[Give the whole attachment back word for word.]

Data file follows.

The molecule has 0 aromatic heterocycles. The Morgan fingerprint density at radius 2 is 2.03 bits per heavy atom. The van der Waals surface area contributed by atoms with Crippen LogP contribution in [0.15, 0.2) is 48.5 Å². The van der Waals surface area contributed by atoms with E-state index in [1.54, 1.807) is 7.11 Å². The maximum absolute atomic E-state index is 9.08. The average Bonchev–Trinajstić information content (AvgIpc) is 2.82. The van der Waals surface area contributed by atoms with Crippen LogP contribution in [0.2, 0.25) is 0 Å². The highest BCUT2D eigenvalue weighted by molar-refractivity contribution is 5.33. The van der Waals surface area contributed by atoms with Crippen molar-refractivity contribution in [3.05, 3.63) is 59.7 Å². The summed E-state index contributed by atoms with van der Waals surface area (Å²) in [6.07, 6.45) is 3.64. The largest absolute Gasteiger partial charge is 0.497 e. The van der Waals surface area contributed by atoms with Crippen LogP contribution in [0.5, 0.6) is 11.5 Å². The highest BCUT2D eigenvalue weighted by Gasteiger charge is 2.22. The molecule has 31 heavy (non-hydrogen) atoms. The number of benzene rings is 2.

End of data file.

The molecule has 0 aromatic heterocycles. The Morgan fingerprint density at radius 2 is 2.03 bits per heavy atom. The van der Waals surface area contributed by atoms with Crippen LogP contribution in [0.15, 0.2) is 48.5 Å². The van der Waals surface area contributed by atoms with E-state index in [1.54, 1.807) is 7.11 Å². The maximum absolute atomic E-state index is 9.08. The average Bonchev–Trinajstić information content (AvgIpc) is 2.82. The van der Waals surface area contributed by atoms with Crippen LogP contribution in [0.2, 0.25) is 0 Å². The highest BCUT2D eigenvalue weighted by molar-refractivity contribution is 5.33. The van der Waals surface area contributed by atoms with Crippen molar-refractivity contribution in [3.05, 3.63) is 59.7 Å². The summed E-state index contributed by atoms with van der Waals surface area (Å²) in [6.07, 6.45) is 3.64. The largest absolute Gasteiger partial charge is 0.497 e. The van der Waals surface area contributed by atoms with Crippen LogP contribution in [0.5, 0.6) is 11.5 Å². The highest BCUT2D eigenvalue weighted by Gasteiger charge is 2.22. The molecule has 31 heavy (non-hydrogen) atoms. The number of benzene rings is 2.